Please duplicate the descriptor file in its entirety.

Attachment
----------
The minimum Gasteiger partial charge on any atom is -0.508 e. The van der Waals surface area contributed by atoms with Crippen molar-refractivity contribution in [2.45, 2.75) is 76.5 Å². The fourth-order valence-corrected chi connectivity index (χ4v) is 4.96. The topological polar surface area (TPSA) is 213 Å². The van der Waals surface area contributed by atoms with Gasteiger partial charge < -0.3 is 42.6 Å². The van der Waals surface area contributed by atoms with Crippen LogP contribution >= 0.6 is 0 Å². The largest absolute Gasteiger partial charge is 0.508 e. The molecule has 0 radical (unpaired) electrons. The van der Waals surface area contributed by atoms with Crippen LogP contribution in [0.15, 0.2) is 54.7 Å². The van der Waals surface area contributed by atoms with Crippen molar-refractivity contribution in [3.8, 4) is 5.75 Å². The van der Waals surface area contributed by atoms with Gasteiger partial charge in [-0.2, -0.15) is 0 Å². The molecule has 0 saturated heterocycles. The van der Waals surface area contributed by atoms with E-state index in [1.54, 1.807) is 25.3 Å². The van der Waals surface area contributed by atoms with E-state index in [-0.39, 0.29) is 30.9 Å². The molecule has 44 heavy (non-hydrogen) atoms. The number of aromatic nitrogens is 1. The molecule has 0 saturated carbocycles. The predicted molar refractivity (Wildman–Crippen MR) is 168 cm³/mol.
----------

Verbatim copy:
The minimum Gasteiger partial charge on any atom is -0.508 e. The van der Waals surface area contributed by atoms with Crippen molar-refractivity contribution in [2.45, 2.75) is 76.5 Å². The fourth-order valence-corrected chi connectivity index (χ4v) is 4.96. The topological polar surface area (TPSA) is 213 Å². The van der Waals surface area contributed by atoms with Gasteiger partial charge < -0.3 is 42.6 Å². The van der Waals surface area contributed by atoms with Crippen LogP contribution >= 0.6 is 0 Å². The largest absolute Gasteiger partial charge is 0.508 e. The molecule has 0 radical (unpaired) electrons. The van der Waals surface area contributed by atoms with Crippen LogP contribution in [0.15, 0.2) is 54.7 Å². The van der Waals surface area contributed by atoms with Crippen molar-refractivity contribution in [3.8, 4) is 5.75 Å². The van der Waals surface area contributed by atoms with Gasteiger partial charge in [-0.2, -0.15) is 0 Å². The molecule has 0 saturated heterocycles. The van der Waals surface area contributed by atoms with E-state index in [1.54, 1.807) is 25.3 Å². The van der Waals surface area contributed by atoms with E-state index in [-0.39, 0.29) is 30.9 Å². The molecule has 44 heavy (non-hydrogen) atoms. The number of aromatic nitrogens is 1. The molecule has 0 saturated carbocycles. The predicted molar refractivity (Wildman–Crippen MR) is 168 cm³/mol.